Sight and sound are definitely a part of our earliest memories. They say children can remember from the age of three and a half upward and I have to admit, my first memory has to do with sticking my finger in the electric socket and feeling the jolt. I remember feeling like someone had pushed me and apparently — this is my parents’ memory of the event — I ran to the living room crying holding my index finger, utterly frightened.
But how much does scent, the smells around us, have to do with our individual memory bank? Personally, I can’t help but remember my favorite uncle Pippo every time I smell a certain brand of cigarette smoking up the air. And I go back to my childhood quickly, as soon as I step off the train in Florence and smell the city’s distinctive scent of, well how do I put it nicely, sewer… Just recently I was told why that smell is so intrinsically Florentine and it has to do with the lack of a sewage system dating back to Medici time. Apparently, every time the system fills up, giant trucks come to gather up the goodies and carry them away. There are serious studies done on it!
So it’s no surprise that the Florentines were some of the first people to use scents, ambiance fragrances and perfume to change the air around them. Oh, another favorite I rediscovered in Florence thanks to this year’s Pitti Fragranze is Santa Maria Novella’s Carta d’Armenia, which I was told by one of the heirs of the family who has owned the shop for centuries, is good also for dehumidifying. On top of my use for it, getting rid of other people’s germs in hotel rooms.
Paride Vitale of PARCO 1923
Parco 1923 is the passion project of successful publicist and entrepreneur Paride Vitale and is his ode to the place where he grew up — The Parco Nazionale dell’Abruzzo. This wondrous wooded area in the Abruzzi region is rich in tree moss, juniper and honeysuckle which are all ingredients present in Parco 1923’s creations. The latest, which comes in a wide range of products from body wash to hand and body cream and of course Eau de Toilette, is Scarpetta di Venere with rose and wild blueberry top notes and hints of red lilies.
I enjoyed catching up with Vitale who represents the beautiful spirit of his company and of course, talked about his fragrance inspirations — warning, childhood memories may be triggered!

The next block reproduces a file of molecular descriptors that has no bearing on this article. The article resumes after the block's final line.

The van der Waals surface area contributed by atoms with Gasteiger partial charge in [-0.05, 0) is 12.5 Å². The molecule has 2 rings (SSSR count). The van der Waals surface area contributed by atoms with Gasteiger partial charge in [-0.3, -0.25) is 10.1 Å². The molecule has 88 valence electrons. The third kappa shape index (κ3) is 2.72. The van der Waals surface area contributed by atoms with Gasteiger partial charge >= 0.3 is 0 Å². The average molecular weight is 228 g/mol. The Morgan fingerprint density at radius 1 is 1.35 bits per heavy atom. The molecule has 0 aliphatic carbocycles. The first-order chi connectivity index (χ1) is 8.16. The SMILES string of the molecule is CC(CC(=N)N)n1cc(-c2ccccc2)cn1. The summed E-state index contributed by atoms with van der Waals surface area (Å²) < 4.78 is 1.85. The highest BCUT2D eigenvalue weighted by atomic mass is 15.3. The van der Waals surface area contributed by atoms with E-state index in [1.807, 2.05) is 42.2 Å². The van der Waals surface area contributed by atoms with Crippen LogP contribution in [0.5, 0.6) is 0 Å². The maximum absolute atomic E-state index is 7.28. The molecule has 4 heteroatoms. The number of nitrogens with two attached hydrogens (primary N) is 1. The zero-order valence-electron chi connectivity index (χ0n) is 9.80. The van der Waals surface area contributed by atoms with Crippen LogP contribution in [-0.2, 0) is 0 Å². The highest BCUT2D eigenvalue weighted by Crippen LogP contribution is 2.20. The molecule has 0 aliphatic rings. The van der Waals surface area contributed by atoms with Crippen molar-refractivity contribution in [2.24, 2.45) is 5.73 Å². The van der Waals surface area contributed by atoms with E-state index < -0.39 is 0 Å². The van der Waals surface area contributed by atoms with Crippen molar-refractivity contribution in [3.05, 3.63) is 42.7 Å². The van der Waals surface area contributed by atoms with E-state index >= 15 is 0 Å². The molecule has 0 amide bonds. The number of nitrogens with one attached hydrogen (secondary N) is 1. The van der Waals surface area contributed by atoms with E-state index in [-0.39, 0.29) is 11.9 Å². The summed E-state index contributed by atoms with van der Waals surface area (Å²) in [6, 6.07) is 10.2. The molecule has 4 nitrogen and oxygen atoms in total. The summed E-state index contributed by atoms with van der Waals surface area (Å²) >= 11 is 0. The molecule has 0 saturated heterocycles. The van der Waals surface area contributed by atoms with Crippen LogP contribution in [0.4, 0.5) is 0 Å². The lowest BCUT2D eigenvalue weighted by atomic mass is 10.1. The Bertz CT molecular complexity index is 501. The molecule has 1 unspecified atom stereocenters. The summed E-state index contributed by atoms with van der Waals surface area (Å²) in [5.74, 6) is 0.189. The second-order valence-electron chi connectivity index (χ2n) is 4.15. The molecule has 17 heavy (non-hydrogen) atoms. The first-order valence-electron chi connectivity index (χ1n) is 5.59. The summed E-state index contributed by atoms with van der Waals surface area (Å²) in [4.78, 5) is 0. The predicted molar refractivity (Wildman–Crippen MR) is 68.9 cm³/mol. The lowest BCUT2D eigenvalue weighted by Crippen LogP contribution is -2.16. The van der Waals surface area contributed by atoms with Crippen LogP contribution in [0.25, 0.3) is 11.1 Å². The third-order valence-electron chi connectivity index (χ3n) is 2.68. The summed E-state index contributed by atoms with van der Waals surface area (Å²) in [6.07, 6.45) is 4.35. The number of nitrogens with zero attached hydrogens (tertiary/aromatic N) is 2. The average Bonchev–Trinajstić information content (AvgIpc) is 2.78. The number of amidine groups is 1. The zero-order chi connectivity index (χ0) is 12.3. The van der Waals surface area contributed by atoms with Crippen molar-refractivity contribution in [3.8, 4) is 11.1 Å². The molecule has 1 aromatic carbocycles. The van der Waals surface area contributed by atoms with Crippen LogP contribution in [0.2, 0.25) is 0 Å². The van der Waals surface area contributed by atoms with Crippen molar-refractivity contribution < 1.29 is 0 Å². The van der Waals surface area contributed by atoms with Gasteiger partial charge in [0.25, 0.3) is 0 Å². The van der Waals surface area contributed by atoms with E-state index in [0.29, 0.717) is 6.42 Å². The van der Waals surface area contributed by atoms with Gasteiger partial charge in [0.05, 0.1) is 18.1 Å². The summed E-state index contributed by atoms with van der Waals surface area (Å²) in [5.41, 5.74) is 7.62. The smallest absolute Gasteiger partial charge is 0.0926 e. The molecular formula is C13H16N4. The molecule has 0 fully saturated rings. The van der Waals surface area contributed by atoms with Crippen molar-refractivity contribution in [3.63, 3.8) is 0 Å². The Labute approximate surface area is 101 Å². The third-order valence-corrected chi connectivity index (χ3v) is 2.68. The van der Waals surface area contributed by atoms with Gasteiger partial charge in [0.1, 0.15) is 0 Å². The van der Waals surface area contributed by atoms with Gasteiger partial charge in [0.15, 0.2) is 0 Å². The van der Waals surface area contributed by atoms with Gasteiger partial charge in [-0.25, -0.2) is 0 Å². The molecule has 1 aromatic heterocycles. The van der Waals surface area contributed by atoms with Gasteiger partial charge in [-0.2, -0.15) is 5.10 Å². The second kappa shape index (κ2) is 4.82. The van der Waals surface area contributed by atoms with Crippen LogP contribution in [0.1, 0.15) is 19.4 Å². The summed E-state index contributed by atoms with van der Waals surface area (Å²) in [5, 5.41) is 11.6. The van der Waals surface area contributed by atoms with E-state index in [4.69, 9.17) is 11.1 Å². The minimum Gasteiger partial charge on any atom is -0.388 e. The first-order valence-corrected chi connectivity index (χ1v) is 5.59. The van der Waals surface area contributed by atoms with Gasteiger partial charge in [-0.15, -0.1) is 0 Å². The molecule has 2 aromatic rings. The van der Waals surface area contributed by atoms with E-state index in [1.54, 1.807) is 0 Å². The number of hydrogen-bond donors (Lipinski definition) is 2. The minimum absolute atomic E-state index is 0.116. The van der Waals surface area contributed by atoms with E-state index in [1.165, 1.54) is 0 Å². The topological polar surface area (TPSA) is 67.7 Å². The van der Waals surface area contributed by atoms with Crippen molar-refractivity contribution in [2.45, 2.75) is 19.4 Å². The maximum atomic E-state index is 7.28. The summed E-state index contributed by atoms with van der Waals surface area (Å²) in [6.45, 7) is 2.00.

P.S. Don’t forget to download the Parco 1923 app, “I Sentieri di Parco 1923” which will take you through the paths of the National Park and will get you dreaming of greener pastures.
ECOOKING food for your skin
In the depth of a personal low, Danish skincare developer Tina Søgaard took to her kitchen. And out of her own love issues our best skin products have been created. With a range of serums, multi balms and even a men’s line, ECooking does the trick. And when you’re trying to stay super young at 50, well, hydration and care are important.
ECooking products are completely natural and hence, edible. You may not want to waste perfectly wonderful skincare by licking it from the container but in case you lick your lips after applying their lip balm or washing your face, you won’t poison yourself. And the taste — yes I tried the multi balm, it smelled like bitter orange and rose how could I resist?! — is pleasant and subtle.
Filippo Sorcinelli at San Miniato al Monte
A night that will never be forgotten began as an evening at the opening cocktail of Pitti Fragranze and ended inside the magnificent San Miniato, a church which is as magical as it is spiritual. Add in the music and fragrance combination of the great Filippo Sorcinelli and you’ve got a night to remember.
Blending notes with scents Sorcinelli believes in the communication between music and smell. Two senses that one would not usually associate together. As you can see from the image above, in the header, he’s also quite a visual person, and his own personal style, all black with a straight line tattoo coming down the side of his neck, is quite haunting. And his fragrances, intoxicating.
The Institute for Art & Olfaction’s Saskia Wilson-Brown
Founded in Los Angeles in late 2012, the Institute for Art & Olfaction, or IAO is a not-for-profit organization that aims to “advancing public, artistic and experimental engagement with scent.” They do this by organizing a biannual scent fair in LA, winter sessions with world-famous noses and they even hold a yearly Art and Olfactory award, they are in their sixth year, submission for which open on October 1st.
At its center is the IAO’s founder Saskia Wilson-Brown and I was lucky enough to catch up with her during Pitti Fragranze. She talked about scent, her own mission at the IAO and her earliest scent memory. Check out the video below.
NERO DIVINO by Teatro Fragranze Uniche
It’s seldom that a single fragrance, a perfume on its own will leave such a huge imprint on my senses but that’s definitely the case of Teatro Fragranze Uniche’s Nero Divino. A game on words in Italian, meaning at once “divine black” and if separated and reworked, red wine, this perfume belongs to its grapes.
Its top notes are definitely from “uva fragola” the sweet Isabella grape that is used to make Fragolino sweet wine, but also there are hints of leather and cedar wood that ground the scent and make it utterly wearable. With its mystical signature black juice (juice is how the liquid inside the perfume bottle is called by insiders) Nero Divino became a personal favorite from this year’s Pitti Fragranze.